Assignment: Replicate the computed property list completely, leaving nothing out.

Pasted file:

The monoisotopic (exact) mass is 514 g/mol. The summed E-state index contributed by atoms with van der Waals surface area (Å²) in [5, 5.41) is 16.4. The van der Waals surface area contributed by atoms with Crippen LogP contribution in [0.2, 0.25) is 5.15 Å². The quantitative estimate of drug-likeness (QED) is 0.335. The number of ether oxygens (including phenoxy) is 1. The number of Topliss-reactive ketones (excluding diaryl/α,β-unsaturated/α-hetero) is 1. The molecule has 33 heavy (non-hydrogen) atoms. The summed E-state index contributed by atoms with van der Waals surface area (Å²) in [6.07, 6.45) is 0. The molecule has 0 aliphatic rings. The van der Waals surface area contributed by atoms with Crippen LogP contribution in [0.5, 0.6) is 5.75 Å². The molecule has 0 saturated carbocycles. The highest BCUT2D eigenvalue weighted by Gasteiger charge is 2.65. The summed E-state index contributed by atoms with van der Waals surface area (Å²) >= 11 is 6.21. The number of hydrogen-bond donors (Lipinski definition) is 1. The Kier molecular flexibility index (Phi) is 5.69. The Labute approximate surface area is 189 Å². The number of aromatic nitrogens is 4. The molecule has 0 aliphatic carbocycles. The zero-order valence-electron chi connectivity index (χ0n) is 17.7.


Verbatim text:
The monoisotopic (exact) mass is 514 g/mol. The summed E-state index contributed by atoms with van der Waals surface area (Å²) in [5, 5.41) is 16.4. The van der Waals surface area contributed by atoms with Crippen LogP contribution in [0.2, 0.25) is 5.15 Å². The quantitative estimate of drug-likeness (QED) is 0.335. The number of ether oxygens (including phenoxy) is 1. The number of Topliss-reactive ketones (excluding diaryl/α,β-unsaturated/α-hetero) is 1. The molecule has 33 heavy (non-hydrogen) atoms. The summed E-state index contributed by atoms with van der Waals surface area (Å²) in [6.07, 6.45) is 0. The molecule has 0 aliphatic rings. The van der Waals surface area contributed by atoms with Crippen LogP contribution in [0.5, 0.6) is 5.75 Å². The molecule has 0 saturated carbocycles. The highest BCUT2D eigenvalue weighted by Gasteiger charge is 2.65. The summed E-state index contributed by atoms with van der Waals surface area (Å²) >= 11 is 6.21. The number of hydrogen-bond donors (Lipinski definition) is 1. The Kier molecular flexibility index (Phi) is 5.69. The Labute approximate surface area is 189 Å². The number of aromatic nitrogens is 4. The molecule has 0 aliphatic carbocycles. The zero-order valence-electron chi connectivity index (χ0n) is 17.7.